Altered Mental Status and Coma by yurtgc548


									Altered Mental Status and Coma

          Brian Nelson
Case No. 1
   A 21 yo BF presents to the Baltimore City
    Hospital E.D. in the summer of ‘78.
   Her family states she is having a bad
    headache and needs her “Quiet World”
Case continues
   No history other than an Ambulance took
    her to another hospital earlier that day when
    a neighbor heard her screaming and called
   At the other hospital an exam and CBC
    were said to be normal and she was
General Exam
   Patient grossly delirious, oriented to name
   BP 125/70, P 76, RR 24, T 100.2 orally
   HEENT: PERRL, fundi difficult to evauate
    because of roaming eyes, grossly normal
   Neck: Very Stiff
   Chest: Loud wet rales throughout lung
Neurologic Exam
   Able to follow only simplest comands,
    Cranial Nerves grossly intact, Cerebellar
    could not be tested, specific muslce group
    strength could not be tested, but patient
    moved all extremities and fought attempts
    to test range of motion. Reflexes, gait and
    Romberg could not be tested
Diagnostic workup
   CXR: Complete opacification of left lung
   CBC: Hct 43, WBC 10.7 K, 75 segs, 17
    bands, 7 lymphs
   ABGs on room air: 7.42/37/98
   Lytes, BUN, glucose, Ca, PO4 all normal

   Provisional Diagnosis?
Diagnosis and Dilemma
   Provisonal Diagnosis: Pneumococcal
    Pneumonia with secondary meningitis

   Plan? Allow that in 1978 the nearest CT
    scanner was 5 miles away (and slow first
    generation). Minimum time to get a head
    CT 3 hours
LP was performed
   Opening pressure was 28 cm H2O

   5 cc clear spinal fluid removed

   5 minutes later the patient lost
    consciousness, dilated her left pupil and
    stopped breathing
Coma mnemonic for the brain
impaired Doc
   A for alcoholism
   E for encephalopathy
   I for insulin
   O for opiates
   U for uremia
   T for trauma and environmental disturbance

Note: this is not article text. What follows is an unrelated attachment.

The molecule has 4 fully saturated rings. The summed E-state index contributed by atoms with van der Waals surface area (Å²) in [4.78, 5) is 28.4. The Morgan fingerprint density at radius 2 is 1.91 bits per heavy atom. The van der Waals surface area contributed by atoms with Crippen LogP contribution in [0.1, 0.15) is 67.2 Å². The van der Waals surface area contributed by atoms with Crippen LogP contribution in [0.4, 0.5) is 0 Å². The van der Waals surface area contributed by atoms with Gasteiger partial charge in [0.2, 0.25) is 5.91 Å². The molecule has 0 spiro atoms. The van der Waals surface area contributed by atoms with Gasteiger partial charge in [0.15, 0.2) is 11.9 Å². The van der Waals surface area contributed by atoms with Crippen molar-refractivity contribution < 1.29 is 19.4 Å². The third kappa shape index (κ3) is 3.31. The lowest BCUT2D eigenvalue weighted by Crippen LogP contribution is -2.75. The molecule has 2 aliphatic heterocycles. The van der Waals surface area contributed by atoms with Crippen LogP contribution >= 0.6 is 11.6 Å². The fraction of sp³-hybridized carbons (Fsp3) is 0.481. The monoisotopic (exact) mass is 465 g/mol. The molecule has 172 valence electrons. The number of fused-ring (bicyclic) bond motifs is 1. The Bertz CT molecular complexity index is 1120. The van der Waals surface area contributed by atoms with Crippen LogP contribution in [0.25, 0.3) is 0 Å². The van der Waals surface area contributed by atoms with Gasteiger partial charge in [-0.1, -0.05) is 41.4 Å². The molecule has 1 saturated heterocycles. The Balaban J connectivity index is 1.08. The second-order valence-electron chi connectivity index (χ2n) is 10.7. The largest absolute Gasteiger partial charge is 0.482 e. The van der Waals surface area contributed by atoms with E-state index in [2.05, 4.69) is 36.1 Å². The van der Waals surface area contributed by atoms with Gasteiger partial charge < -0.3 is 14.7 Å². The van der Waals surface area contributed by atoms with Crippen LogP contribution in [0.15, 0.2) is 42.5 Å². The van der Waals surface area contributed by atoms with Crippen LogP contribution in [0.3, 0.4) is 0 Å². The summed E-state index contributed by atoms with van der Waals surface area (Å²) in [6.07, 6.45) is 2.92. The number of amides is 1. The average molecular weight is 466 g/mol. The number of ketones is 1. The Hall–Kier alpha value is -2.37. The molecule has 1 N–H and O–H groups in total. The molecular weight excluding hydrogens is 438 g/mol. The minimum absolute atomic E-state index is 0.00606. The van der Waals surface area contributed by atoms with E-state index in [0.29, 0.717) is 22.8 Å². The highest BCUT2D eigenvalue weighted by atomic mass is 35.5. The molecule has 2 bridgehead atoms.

   I for infection
   P for psychiatric
   S for syncope
Alcoholics have many reasons to
be impaired
   Head trauma, hypothermia
   Infections: pneumonia, meningitis, sepsis
   Withdrawal: delerium tremens, post-ictal
   Metabolic: alcoholic ketoacidosis, lactic acidosis
   Brain atrophy, Wernicke’s, Korsakoff’s, lead
   Toxic alcohols: methanol, isopropyl, ethylene
   Liver failure, hypoxia
E for encephalopathy
   Post-ictal
   Hypertensive Encephalopathy
   Intracerebral mass
   CVA - vasocclusive
     • thrombosis
     • embolism
     • venous infarct
   CVA- hemorrhagic
     • Intracerebral hemorrhage
     • Subarachnoid hemorrhage
I for insulin
   Too little
    • Diabetic Ketoacidosis
    • Hyperosmolar Non-ketotic Coma

   Too much
    • Hypoglycemia
O for opiates
   Essentially any chemical including water

   sedatives
   anticholinergics
   hallucinogens
   sympathomimetics
U for uremia
   Hyper and hypo Na, hyper and hypo Ca,
    hyper and hypo Mg, hypophosphatemia
   Hyper and hypo T4, Hyper and hypo
    adrenal, panhypopituitarism
   Liver, renal, and exocrine pancreas failure,
T for trauma and environmental
     Epidural, Subdural, Subarachnoid and
      intracerebral hemorrhage
     Concussion and contusion
     Hypo and hyperthermia
I for infection
   Meningitis
   Sepsis
   Brain abscess
   Encephalitis
   The weirdos: cerebral syphillis, malaria,
    tuberculosis, cystocercosis, nagleria,
    cryptococcosis, toxoplasmosis, etc
P for psychiatric
   Hysteria
   Malingering
   Catatonia
S is for syncope
   Arrhythmias
   Infarction
   Hypovolemia
   Hemorrhage
   Vasodepressor syncope
Causes of Stupor or Coma in 500
   Diffuse dysfunction 76%

   Supratentorial lesions 20%

   Subtentorial lesions 12%

   Psychiatric 8%
Things that aren’t coma
   Dementia
   Acute Confusional State (Delerium)
   Persistent Vegetative State
   Akinetic Mutism
   Locked in syndrome
   Psychogenic Unresponsiveness
   Brain death
When altered but not Coma, check
components of consciousness
   Wakefulness
   Attention
   Working Memory
   Perception
   Long-term Memory
   Motivation
   Cognition
   Purposeful motor response
Initial actions
   Check SaO2 and pupils, support respiration
    and oxygenation, Narcan for suspected
    narcotics OD
   Check BP and conjunctiva, treat shock and
   Glucometer, admin glucose if indicated
Two minute exam, Is it
   History
   Pupillary reactions
   Oculocaloric respones
   Respiratory pattern
   Motor responses
   Skeletal tone

   Should have 95% accuracy of structural vs
    diffuse dysfunction
Is it structural: History
   Sudden vs. gradual onset
   PMH: particulary depression, Diabetes,
    Drug user, medications prescribed or
Is it structural: pupillary
   Metabolic: small reactive